What is clear is that the proposal will not even apply to a large amount of anti­biotic use because of regulatory loopholes that result in part from our jurisdiction­ally fragmented regulatory framework. Our provinces still allow veterinarians to prescribe drugs for purposes not indicated on the product label (extra-label use). Unapproved drugs may be used on ani­mals because it is still legal for drugs to be imported for livestock production “own use” (OUI) if the drug is not offered for resale and it is not a prescrip­tion drug. As well, Active Pharmaceutical Ingredients (APIs) can still be imported by livestock producers to be mixed into feed on farm. None of these unregulated antibiotics are covered by the proposal. The latest Canadian Medical Association Journal contains a critical assessment of Canada’s performance in enhancing antimicrobial stewardship in agriculture and veterinary medicine, but it does state that HC has recently proposed measures to address OUI and API so, hopefully, reforms may be imminent.

As we shall see next month, none of the barriers described above can be adequately tackled without Canada’s veterinarians and their provincial regula­tory bodies taking a greater leadership role in combating the serious and growing problem of antimicrobial resistance in humans. Nowhere is the concept of One Health more compelling.

Canadian food inspectors to report through Health, not Agriculture

The Canadian Food Inspection Agency, largely created and run for the first five years by my eventual friend, Ron Doering, is now going to report to Parliament via Health Canada.

My guess is that everyone got tired of the misguided rants about CFIA reporting through Agriculture, and that Agriculture was there to promote doug.ron.jan.13food, not protect public health, and it was an obvious conflict of interest.

Obvious only to conspiracy seekers.

Doering always had a straight answer – food safety has to come first, otherwise there is no market.

To me, the change is cosmetic, like promoters massaging language, so that genetic engineering becomes natural enhancement, or whatever the marketers are pushing these days.

I don’t care who does the regulating and inspection, as long as the results are available for public scrutiny.

Health Canada brags “this reorganization will strengthen Canada’s food safety system by bringing all three authorities responsible for food safety under one Minister. This will ensure clear focus, easy collaboration, and timely communication with Canadians when it comes to food safety. This change also further underscores the CFIA’s commitment to food safety as a top priority.”

According to Canadian Press, food safety in Canada is a three-way:

• Health Canada develops food safety standards and policies and participates in public awareness campaigns about safe food practices;

• CFIA checks that industry meets federal food safety and regulatory requirements; and,

• the public health agency steps in when outbreaks occur, gauging the scope of the problem, providing epidemiology services and advising people how to protect themselves.

Sounds great. Why has the Public Health Agency of Canada been silent for a week about the latest E. coli O157:H7 outbreak in hamburger?

Buy local but ignore locavore nonsense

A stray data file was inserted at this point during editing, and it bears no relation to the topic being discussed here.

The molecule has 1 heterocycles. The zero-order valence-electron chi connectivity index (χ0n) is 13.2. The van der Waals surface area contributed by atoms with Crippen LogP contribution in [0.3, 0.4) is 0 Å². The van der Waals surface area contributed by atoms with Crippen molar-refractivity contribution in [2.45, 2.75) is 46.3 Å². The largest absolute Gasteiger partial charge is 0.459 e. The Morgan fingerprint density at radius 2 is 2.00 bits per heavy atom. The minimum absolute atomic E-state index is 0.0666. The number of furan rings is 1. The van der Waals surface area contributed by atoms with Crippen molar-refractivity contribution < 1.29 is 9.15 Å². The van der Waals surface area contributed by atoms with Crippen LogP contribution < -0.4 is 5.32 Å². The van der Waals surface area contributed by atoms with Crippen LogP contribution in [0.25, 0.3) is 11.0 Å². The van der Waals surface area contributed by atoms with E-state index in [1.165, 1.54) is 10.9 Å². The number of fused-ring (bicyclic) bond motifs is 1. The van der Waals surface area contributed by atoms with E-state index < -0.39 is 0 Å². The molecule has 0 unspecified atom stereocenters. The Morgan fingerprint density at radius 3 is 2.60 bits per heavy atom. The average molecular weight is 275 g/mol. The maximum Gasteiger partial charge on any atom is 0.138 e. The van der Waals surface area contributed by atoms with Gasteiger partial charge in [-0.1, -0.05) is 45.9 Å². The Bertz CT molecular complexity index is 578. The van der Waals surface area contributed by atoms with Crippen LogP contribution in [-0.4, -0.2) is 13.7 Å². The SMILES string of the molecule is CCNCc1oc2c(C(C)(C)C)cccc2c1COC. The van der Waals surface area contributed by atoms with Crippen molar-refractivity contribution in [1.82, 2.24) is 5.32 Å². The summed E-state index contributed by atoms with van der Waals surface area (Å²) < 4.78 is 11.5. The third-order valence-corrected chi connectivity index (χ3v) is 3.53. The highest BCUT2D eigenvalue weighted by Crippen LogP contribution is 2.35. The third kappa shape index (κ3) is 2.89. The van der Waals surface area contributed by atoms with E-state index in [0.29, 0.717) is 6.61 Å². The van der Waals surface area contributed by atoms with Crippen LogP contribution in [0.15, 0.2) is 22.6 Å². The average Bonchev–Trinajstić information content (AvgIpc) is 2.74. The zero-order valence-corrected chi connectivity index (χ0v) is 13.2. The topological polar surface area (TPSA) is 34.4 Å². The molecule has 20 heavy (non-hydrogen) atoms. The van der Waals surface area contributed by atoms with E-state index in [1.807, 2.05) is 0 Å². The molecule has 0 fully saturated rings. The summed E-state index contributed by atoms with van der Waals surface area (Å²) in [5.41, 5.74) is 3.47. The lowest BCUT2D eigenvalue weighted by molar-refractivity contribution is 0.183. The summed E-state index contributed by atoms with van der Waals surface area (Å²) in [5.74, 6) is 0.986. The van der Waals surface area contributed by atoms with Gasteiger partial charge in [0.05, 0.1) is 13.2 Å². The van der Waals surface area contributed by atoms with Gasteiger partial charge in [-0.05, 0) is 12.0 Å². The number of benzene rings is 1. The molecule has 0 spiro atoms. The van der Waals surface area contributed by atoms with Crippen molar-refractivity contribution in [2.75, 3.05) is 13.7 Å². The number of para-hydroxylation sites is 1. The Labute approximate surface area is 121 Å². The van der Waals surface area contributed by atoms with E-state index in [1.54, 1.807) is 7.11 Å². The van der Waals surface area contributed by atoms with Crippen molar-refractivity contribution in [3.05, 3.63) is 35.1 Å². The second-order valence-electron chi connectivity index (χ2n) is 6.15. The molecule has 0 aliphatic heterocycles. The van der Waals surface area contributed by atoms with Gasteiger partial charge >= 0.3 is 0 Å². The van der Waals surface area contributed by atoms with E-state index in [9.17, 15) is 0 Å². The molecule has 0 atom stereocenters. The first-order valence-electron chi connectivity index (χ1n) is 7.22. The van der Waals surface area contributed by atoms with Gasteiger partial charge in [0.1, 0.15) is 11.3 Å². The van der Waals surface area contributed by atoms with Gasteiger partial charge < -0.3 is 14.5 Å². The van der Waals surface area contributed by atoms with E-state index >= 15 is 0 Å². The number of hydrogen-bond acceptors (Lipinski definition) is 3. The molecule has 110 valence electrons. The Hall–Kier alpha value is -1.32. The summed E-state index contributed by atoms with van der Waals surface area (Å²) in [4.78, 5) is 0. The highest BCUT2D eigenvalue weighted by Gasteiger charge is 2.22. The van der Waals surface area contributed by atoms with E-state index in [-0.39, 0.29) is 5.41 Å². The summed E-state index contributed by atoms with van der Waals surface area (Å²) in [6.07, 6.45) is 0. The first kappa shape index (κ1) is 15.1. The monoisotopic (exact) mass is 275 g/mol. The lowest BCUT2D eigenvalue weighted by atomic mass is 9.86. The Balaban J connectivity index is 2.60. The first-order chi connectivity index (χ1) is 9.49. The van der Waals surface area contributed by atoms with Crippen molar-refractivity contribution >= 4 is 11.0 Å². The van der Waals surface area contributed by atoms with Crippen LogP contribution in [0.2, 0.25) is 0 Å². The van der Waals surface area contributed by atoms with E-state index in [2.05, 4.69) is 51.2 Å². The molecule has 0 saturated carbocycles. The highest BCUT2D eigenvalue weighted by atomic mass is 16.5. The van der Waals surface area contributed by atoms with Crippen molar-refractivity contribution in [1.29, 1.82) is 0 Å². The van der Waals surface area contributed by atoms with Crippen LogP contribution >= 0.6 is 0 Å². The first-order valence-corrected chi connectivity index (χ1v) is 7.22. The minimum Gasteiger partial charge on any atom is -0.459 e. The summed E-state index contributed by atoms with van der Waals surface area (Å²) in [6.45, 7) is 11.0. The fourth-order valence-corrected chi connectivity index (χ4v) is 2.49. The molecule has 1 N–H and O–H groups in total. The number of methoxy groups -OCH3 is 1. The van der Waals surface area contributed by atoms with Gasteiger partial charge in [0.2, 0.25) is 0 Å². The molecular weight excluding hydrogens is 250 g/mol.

My friend Ron Doering (left, exactly as shown) and I have exchanged barbs over the years but we can agree on the headline for his latest column: Buy local but ignore the locavores nonsense.

Doering, the first president of the Canadian Food Inspection Agency and the only one whose name I can remember now that the post is awarded to revolving civil servants – one of the last presidents did something with stamps or coins before food safety – practices food law in Ottawa (that’s in Canada) and shares his thoughts in a monthly column for Food in Canada.

Doering was gracious enough to share his regulator insights with my food safety risk analysis class when I was teaching in Guelph (also in Canada) and he touched on all the nuances that food safety critics or outsiders like me seem to miss.

Then we had beers.

Doering writes that buying local makes a good deal of sense when the natural conditions support the seasonal production of good, fresh local food. Who wouldn’t buy our local asparagus in June and fresh sweet corn and tomatoes in August? Canadians have always supported roadside stands of blueberries and local fruits and vegetables; we have always loved our local fish and local summer and autumn farmers’ markets.

What is new is the pretentious elevation of this simple idea by the chattering culinary class to the status of a comprehensive creed, which, they assert, can make a major contribution to a more sustainable food system. Locavores focus on the concept of the food mile to condemn the current system of globalized trade. They dream of a return to an earlier time when the food supply wasn’t controlled by big bad agribusiness.

It’s like hanging out with the mommies at the local park, the ones who would never talk to me except that I have a cute kid, a hipster bicycle trailer and a wedding band so I’m apparently not a threat, and they start telling me all their food pornography and preferences for junior. Am I really a bad parent because I refuse to buy organic?

Doering also writes that with their simplistic focus on food miles, locavores ignore other factors of sustainability. I was in a very chic restaurant in Tucson, Ariz. where the smug chef righteously proclaimed that all his ingredients were locally grown. He was quite offended when I asked him about the environmental and other costs of importing all that fresh water to grow that food in the Arizona desert. And how is it more sustainable to deny developing countries the opportunity to export their tropical fruits and vegetables?

Enjoy that coffee this morning from your backyard coffee tree.